look more beautiful, more elegant, or more fitted to adorn the position
which Miss Graham would willingly have persuaded herself she disgraced.
"If he thinks that her love is bestowed upon another, he will scarcely
find such delight in future in offering her costly tributes of
There was a great deal of discussion as to who should occupy the
different carriages; but at last all was arranged apparently to every
one's satisfaction. There were many who had chosen to ride; and among
the equestrians was Sir Oswald himself.
For the first time in any excursion, the baronet deserted his
accustomed place by the side of his wife. Honoria deeply felt the
slight involved in this desertion; but she was too proud to entreat him
to alter his arrangements. She saw his favourite horse brought round to
the broad steps; she saw her husband mount the animal without a word of
remonstrance, without so much as a reproachful glance, though her heart
was swelling with passionate indignation. And then she took her place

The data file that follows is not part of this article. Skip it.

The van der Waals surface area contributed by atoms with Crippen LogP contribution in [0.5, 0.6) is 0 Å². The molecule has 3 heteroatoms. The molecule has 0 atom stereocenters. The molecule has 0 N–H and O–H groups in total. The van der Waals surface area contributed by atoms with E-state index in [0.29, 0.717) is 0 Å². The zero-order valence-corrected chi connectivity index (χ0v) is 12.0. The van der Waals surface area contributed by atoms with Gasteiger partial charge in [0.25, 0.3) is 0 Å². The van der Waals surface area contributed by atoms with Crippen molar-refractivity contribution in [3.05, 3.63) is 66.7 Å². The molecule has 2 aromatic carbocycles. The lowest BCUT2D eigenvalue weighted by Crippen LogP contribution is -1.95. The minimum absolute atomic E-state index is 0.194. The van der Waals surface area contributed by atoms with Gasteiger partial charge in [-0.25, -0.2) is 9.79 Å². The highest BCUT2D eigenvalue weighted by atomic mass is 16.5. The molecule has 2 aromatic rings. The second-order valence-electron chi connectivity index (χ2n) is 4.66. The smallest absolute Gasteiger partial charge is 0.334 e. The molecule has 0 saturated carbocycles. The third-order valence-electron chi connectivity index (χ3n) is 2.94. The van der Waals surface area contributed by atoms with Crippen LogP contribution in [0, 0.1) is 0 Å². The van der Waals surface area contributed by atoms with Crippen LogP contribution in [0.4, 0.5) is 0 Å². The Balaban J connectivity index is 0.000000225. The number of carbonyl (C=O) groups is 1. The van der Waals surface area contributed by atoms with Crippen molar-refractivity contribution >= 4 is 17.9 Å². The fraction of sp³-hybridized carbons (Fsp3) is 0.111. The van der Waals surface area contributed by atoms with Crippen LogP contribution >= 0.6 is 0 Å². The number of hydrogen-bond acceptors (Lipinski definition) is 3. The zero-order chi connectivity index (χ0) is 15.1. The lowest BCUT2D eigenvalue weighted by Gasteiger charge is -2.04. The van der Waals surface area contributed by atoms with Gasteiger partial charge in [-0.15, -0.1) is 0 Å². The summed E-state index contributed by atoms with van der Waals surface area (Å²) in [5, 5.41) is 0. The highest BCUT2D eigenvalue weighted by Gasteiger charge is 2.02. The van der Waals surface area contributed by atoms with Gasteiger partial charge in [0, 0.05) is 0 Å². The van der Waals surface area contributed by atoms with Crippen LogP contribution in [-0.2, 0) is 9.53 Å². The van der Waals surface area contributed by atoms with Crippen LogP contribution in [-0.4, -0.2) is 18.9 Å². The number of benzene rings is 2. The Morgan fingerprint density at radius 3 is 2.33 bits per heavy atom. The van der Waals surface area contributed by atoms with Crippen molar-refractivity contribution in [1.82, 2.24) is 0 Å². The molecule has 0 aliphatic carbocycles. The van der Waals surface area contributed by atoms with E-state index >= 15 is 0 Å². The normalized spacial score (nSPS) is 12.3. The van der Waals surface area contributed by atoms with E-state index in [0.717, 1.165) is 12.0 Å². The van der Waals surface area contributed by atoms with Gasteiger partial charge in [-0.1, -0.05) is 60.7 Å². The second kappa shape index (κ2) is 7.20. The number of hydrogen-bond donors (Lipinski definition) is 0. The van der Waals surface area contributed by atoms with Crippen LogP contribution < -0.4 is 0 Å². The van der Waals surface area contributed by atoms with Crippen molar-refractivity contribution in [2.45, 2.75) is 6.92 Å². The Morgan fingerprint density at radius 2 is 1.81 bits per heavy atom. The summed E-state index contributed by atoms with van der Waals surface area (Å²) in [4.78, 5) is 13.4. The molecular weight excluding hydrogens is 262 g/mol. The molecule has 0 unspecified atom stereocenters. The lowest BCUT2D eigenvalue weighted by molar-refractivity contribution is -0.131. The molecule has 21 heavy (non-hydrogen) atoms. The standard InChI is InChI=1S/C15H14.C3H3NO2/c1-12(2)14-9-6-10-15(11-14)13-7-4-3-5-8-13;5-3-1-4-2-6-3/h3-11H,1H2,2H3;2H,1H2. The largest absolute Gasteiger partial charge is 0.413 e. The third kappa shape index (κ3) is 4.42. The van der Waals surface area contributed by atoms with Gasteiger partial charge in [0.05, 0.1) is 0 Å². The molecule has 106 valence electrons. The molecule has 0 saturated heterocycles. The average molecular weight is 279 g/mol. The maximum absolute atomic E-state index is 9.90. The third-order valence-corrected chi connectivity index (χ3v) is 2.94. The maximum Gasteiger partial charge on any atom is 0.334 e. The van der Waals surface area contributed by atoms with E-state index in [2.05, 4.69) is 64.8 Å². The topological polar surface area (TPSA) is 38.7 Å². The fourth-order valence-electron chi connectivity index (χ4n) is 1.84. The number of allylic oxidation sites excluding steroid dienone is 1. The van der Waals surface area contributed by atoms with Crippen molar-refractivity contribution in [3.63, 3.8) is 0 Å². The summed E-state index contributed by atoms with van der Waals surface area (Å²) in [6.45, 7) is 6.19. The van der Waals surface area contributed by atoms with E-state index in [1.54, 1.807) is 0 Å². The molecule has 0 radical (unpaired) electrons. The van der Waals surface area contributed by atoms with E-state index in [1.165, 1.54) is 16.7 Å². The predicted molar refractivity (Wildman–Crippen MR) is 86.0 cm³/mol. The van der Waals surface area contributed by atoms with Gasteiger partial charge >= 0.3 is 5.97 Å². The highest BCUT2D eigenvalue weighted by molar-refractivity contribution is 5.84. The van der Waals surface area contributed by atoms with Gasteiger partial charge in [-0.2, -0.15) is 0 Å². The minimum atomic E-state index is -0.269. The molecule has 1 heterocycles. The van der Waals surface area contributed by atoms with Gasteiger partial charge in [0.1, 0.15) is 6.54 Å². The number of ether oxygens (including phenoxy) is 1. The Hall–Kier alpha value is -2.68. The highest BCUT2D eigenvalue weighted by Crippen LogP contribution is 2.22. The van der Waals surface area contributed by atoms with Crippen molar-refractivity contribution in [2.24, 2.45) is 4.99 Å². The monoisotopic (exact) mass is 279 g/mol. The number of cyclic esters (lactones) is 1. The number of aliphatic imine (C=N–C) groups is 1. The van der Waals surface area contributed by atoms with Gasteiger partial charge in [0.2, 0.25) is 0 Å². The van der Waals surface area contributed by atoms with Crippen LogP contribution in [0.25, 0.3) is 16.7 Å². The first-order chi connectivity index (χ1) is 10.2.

in the barouche, and allowed the gentlemen standing near to assist in
the arrangement of the shawls and carriage-rugs, which were provided in
case of change of weather.
Sir Oswald was not slow to remark that appearance of indifference. When
once estrangement has arisen between those who truly love each other,
everything tends to widen the breach. The jealous husband had chosen to
separate himself from his wife in a sudden impulse of angry distrust;
but he was still more angry, still more distrustful, when he saw her
apparent carelessness of his desertion.
"She is happier without me," he thought, bitterly, as he drew his horse
on one side, and watched all that took place around the barouche.
"Unrestrained by my presence, she will be free to revel in the
flatteries of her younger admirers. She will be perfectly happy, for
she will forget for a while that she is chained for life to a husband
whom she does not love."
A silvery laugh from Honoria seemed to answer his thoughts, and to
confirm his suspicions. He little dreamed that laugh was assumed, in
order to deceive the malicious Lydia, who had just uttered a polite
little speech, intended to wound the mistress of Raynham.
The baronet kept his horse a little way behind the carriage, and
watched his wife with jealous and angry eyes.
Lydia Graham had taken her seat in the barouche, and there was now a